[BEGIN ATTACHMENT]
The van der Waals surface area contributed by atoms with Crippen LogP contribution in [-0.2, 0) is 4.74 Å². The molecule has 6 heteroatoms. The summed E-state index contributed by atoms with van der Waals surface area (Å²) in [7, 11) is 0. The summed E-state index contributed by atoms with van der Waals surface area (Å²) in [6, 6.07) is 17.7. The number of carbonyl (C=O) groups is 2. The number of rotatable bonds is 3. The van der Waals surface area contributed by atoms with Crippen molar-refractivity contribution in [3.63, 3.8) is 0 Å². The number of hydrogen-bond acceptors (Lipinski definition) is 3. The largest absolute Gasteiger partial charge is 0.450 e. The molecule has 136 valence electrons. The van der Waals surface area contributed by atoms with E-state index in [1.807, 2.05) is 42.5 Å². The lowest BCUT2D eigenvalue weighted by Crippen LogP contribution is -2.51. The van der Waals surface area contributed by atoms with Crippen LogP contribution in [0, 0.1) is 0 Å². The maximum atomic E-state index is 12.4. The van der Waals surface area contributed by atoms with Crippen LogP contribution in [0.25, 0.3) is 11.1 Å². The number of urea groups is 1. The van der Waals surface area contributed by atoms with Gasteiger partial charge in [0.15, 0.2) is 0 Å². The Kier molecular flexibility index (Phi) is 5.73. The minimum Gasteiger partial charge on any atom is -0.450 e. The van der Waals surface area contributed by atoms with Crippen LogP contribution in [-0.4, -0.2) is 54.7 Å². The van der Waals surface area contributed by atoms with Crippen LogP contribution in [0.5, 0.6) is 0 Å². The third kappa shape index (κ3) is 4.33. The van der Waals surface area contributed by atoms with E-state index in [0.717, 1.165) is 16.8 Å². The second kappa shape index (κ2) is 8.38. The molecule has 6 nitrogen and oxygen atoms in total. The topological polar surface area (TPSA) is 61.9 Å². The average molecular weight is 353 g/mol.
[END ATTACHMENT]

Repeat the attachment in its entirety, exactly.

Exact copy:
The van der Waals surface area contributed by atoms with Crippen LogP contribution in [-0.2, 0) is 4.74 Å². The molecule has 6 heteroatoms. The summed E-state index contributed by atoms with van der Waals surface area (Å²) in [7, 11) is 0. The summed E-state index contributed by atoms with van der Waals surface area (Å²) in [6, 6.07) is 17.7. The number of carbonyl (C=O) groups is 2. The number of rotatable bonds is 3. The van der Waals surface area contributed by atoms with Crippen molar-refractivity contribution in [3.63, 3.8) is 0 Å². The number of hydrogen-bond acceptors (Lipinski definition) is 3. The largest absolute Gasteiger partial charge is 0.450 e. The molecule has 136 valence electrons. The van der Waals surface area contributed by atoms with E-state index in [1.807, 2.05) is 42.5 Å². The lowest BCUT2D eigenvalue weighted by Crippen LogP contribution is -2.51. The van der Waals surface area contributed by atoms with Crippen LogP contribution in [0, 0.1) is 0 Å². The maximum atomic E-state index is 12.4. The van der Waals surface area contributed by atoms with Crippen LogP contribution in [0.25, 0.3) is 11.1 Å². The number of urea groups is 1. The van der Waals surface area contributed by atoms with Gasteiger partial charge in [0.15, 0.2) is 0 Å². The Kier molecular flexibility index (Phi) is 5.73. The minimum Gasteiger partial charge on any atom is -0.450 e. The van der Waals surface area contributed by atoms with Crippen LogP contribution in [-0.4, -0.2) is 54.7 Å². The van der Waals surface area contributed by atoms with Crippen LogP contribution in [0.5, 0.6) is 0 Å². The third kappa shape index (κ3) is 4.33. The van der Waals surface area contributed by atoms with E-state index in [0.717, 1.165) is 16.8 Å². The second kappa shape index (κ2) is 8.38. The molecule has 6 nitrogen and oxygen atoms in total. The topological polar surface area (TPSA) is 61.9 Å². The average molecular weight is 353 g/mol.